Audubon returned to the United States in 1829, and continued adding to his collection of illustrations. He visited Labrador and Newfoundland in 1833; Katherine Govier's novel Creation (e-book | print) tells the story of that trip. In the 1840s, he made some trips to the western part of the continent. By the late 1840s, his health was declining; he suffered from dementia, probably what we would now recognize as Alzheimer's disease. Audubon died on January 27, 1851.
There are several full-length biographies of John James Audubon, including Nancy Plain's This Strange Wilderness (e-book | print), William Souder's Under a Wild Sky (e-book), and Richard Rhodes' John James Audubon (print). He has also been a popular subject of biographies written for children, such as Robert Burleigh's Into the Woods (e-book | print) and Jacqueline Davies' The Boy Who Drew Birds (e-book | print). John James Audubon: Drawn from Nature (DVD) is an hour-long documentary from the American Masters series.
Also This Week
April 28, 1758
James Monroe was born. Monroe was the fifth president of the United States, and came to the job with a wide range of experience. He had served in the United States Senate and as governor of Virginia; he was ambassador to France and to the United Kingdom; and he had been Secretary of State and Secretary of War under President James Madison. His presidency is perhaps best remembered for the Monroe Doctrine, the statement that the United States would not accept European interference in the affairs of independent nations in the Americas. Harlow Giles Unger's The Last Founding Father (e-book | print) is a thorough biography.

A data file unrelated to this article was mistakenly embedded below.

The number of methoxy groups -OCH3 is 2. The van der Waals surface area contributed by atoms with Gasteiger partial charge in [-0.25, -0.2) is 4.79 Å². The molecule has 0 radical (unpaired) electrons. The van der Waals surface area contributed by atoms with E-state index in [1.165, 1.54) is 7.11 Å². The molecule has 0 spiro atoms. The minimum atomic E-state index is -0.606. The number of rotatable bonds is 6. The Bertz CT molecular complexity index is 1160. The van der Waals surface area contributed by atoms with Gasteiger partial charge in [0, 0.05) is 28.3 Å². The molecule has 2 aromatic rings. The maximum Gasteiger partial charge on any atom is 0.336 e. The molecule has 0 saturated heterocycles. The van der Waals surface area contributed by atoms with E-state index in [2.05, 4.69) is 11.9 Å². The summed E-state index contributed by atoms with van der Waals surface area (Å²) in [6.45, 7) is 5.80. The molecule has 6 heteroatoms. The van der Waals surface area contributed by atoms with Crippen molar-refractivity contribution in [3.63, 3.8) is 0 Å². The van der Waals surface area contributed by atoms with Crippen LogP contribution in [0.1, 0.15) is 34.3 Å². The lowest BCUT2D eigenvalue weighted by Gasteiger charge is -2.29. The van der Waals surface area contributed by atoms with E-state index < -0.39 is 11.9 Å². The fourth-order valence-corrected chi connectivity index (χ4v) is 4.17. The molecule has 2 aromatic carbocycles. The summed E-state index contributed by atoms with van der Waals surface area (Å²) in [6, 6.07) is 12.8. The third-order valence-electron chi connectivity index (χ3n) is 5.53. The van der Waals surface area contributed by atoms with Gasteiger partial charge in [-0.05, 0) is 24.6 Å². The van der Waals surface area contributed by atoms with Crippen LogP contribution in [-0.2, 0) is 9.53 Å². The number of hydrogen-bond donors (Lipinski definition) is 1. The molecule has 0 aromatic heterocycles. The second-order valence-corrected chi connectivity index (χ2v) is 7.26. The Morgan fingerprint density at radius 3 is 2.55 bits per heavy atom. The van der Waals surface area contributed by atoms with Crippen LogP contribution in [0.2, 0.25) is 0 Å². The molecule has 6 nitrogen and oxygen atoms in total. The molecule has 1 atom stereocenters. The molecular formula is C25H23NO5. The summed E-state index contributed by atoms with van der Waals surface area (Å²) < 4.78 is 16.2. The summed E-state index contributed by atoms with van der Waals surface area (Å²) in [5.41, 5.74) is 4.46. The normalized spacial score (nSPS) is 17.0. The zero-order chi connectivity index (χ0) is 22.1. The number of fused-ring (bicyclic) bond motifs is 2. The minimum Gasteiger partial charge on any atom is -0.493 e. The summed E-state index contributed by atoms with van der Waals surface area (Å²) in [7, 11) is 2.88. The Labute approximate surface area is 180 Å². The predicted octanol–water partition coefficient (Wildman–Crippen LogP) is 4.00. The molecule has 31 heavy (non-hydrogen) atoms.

April 26, 1938
Maurice Williams was born. Williams was an R&B singer of the late 1950s and early 1960s, best remembered as the leader of Maurice Williams and the Zodiacs. They only had one big hit, but it was a memorable one; 1960's "Stay" features Williams' smooth lead vocal and the contrasting shrill falsetto of Henry Gaston. It is the shortest record ever to reach the top of the Billboard charts, only a minute and thirty-six seconds long.
April 28, 1948
Terry Pratchett was born. Pratchett was an author of science fiction and fantasy, best known for the 41 novels that make up the Discworld series. The Discworld novels are comic fantasies that often satirize the most familiar tropes and cliches of the genre. The books stand on their own, but can also be read as several interlocking sub-series, each focused on a different principal character. The series begins with The Color of Magic (e-book | print), which Pratchett said was meant "to do for the classical fantasy universe what Blazing Saddles did for westerns."
April 26 is National Pretzel Day
We don't really know where or when the pretzel was created, though there are several popular legends. One says that an Italian monk created them as rewards for children who had finished their prayers, and that the shape is meant to represent the arms folded in prayer. The pretzel was introduced to America in the late 18th century by German and Swiss immigrants. In the 20th century, the soft pretzel became popular in many northeastern cities, particularly in Philadelphia, where it is as much a culinary icon as the cheesesteak sandwich. Andrea Slonecker's Pretzel Making at Home (e-book) offers 50 recipes for pretzels, and for things to make with pretzels.